Crisis Talk on 5 February 2020

Strengthening the rule of law is a permanent task for democratic communities. The "culture of the rule of law" called for by the European Commission in 2019 is therefore not yet evidence of a crisis of this EU core value. It is rather a reaction to new challenges, as Nicole Deitelhoff (spokeswoman of the Leibniz Research Alliance "Crises of a Globalised World") impressively described in her welcome address to this 14th Crisis Talk, using the example of the fight against political extremism or the protection of fundamental rights on the Internet.

However, these challenges do not yet constitute a crisis. According to Deitelhoff, developments in individual member states are currently particularly crisis-ridden for the rule of law. Mark Weinmeister (Hessian Secretary of State for European Affairs) made a similar point in his welcoming speech, in which he emphasised the fundamental and indisputable character of the rule of law in the EU. But also the irritation about the fact that this basic consensus is currently being questioned by individuals and must be addressed.

Armin von Bogdandy (Director of the Max Planck Institute for Comparative Public Law and International Law in Heidelberg) became even clearer as a source of inspiration afterwards. According to von Bogdandy, the developments in Hungary and Poland fundamentally challenged the EU. It was nothing less than a "constitutional moment" - a reference to the American constitutional lawyer and legal theorist Bruce Ackermann - in which the EU is called upon to redefine its self-image: Either it defends its previous liberal-democratic identity and opposes the developments in Hungary and Poland accordingly, or it abandons this identity. It is thus precisely this identity determination in which the crisis of the EU rule of law intensifies in terms of time and content.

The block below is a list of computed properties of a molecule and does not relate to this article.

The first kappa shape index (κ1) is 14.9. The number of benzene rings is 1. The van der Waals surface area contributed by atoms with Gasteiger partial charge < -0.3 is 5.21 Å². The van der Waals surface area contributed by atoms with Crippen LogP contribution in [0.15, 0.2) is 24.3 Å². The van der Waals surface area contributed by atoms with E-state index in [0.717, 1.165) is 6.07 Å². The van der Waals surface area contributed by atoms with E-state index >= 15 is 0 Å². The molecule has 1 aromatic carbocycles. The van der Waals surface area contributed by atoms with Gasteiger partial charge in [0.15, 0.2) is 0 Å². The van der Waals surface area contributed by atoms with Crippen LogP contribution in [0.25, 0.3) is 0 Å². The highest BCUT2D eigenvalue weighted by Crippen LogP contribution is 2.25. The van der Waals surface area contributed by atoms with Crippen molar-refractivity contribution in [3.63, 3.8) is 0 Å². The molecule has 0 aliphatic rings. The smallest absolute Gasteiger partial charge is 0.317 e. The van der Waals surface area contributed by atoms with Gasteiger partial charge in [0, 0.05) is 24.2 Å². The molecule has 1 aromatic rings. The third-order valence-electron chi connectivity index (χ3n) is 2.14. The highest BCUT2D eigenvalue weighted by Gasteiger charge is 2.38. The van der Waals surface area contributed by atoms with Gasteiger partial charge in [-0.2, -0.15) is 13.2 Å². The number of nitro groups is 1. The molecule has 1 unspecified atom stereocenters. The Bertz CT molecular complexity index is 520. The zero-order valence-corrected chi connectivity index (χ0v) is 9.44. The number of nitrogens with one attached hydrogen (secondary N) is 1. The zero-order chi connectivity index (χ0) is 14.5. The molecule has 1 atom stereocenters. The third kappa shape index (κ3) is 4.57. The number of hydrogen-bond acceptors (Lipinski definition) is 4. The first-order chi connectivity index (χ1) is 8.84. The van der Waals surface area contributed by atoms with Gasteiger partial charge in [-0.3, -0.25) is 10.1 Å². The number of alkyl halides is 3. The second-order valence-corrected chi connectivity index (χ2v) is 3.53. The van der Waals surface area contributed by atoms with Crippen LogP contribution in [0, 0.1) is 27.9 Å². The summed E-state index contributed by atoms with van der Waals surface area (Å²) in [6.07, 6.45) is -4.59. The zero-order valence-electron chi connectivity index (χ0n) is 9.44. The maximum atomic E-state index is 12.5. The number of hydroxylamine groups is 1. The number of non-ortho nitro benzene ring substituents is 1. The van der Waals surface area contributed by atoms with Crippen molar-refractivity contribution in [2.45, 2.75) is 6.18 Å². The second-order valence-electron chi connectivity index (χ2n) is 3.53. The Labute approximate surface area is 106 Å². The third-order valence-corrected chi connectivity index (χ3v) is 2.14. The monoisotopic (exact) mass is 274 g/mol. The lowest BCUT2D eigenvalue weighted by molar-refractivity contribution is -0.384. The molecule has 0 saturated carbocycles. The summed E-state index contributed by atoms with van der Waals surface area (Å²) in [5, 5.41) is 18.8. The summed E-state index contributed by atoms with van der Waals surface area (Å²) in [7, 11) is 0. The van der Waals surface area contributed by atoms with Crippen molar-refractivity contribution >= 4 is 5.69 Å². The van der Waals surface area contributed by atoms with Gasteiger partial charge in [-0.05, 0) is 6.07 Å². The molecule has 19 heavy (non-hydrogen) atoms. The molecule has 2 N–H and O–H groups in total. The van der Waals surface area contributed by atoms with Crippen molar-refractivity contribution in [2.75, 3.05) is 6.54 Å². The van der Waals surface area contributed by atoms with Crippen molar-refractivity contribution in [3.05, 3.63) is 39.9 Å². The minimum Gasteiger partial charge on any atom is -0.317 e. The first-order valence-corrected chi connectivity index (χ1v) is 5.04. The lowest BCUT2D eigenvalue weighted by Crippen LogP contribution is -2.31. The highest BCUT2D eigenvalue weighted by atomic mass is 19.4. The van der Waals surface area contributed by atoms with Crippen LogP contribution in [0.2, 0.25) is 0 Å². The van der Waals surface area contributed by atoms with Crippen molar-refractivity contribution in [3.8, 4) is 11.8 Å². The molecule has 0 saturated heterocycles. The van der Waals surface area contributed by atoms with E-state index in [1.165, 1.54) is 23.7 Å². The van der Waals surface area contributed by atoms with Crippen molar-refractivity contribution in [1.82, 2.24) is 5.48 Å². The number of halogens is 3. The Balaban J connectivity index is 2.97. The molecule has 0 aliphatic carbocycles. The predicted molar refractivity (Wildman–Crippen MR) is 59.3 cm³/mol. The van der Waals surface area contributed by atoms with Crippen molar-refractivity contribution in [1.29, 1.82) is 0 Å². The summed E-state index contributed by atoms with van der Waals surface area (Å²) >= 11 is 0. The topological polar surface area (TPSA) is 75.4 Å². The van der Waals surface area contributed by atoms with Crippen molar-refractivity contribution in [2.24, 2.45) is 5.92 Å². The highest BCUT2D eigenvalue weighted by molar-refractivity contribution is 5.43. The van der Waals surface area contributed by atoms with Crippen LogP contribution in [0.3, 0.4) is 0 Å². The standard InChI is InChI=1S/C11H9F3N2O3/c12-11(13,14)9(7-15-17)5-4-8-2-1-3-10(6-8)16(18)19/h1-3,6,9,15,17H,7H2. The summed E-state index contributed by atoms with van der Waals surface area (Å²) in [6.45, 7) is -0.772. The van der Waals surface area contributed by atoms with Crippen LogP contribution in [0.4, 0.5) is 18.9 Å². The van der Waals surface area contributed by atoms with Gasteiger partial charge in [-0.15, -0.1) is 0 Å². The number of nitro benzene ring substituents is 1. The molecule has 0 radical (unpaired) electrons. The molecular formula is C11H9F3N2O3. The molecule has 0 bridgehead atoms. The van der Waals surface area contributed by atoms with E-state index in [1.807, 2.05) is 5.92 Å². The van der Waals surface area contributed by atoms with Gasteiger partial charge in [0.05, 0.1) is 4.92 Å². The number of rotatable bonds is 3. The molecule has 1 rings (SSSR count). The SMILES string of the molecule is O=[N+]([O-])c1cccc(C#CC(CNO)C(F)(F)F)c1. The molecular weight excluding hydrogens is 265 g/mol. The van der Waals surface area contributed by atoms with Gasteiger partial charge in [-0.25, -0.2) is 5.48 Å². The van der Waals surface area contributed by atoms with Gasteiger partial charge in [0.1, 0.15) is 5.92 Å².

In the discussion, prudently moderated by Rebecca C. Schmidt (Research Alliance on Normative Orders), Tanja Fajon (Member of the European Parliament) emphasized that a procedure according to Art. 7 (EU Treaty) alone is not suitable to solve the current crisis. The problem goes much deeper than that, as there is no awareness among the Hungarian and Polish population that a basic consensus has been violated. One of the first objectives must therefore be to ensure that the countermeasures do not further deepen the gap between the population and the EU. Armin von Bogdandy, as a legal scholar, stressed that this was a crisis that could not be solved by scientific advice and legal instruments. It is a political crisis, the solution of which requires above all patience, respect for "red lines" that must not be crossed, and EU cohesion. After all, he said, for example, Brexit had also managed to navigate through the crisis.

The 14th Crisis Talk, which was attended by almost 200 interested listeners, thus ended on what was ultimately a rather optimistic note. Even though the organisers - the Representation of the State of Hesse to the EU, the Leibniz Research Alliance "Crises of a Globalised World", the European Office of the Leibniz Association and the Research Alliance "Normative Orders" - had broadened the topic in the invitation, the talk met the expectations of those present, especially by focusing on the current crisis, which was documented not least by the interested questions from the audience.

The "Crisis Talks" lunchtime debate series, organized by the Leibniz Research Alliance "Crises in a Globalized World", addresses how the European Union deals with crises and what we have learned from previous crisis situations. The "Crisis Talks" lunchtime debate series is organised since Juni 2015 by the Leibniz Research Alliance "Crises in a Globalized World" in therepresentation of the State of Hessen to the EU in Brussels.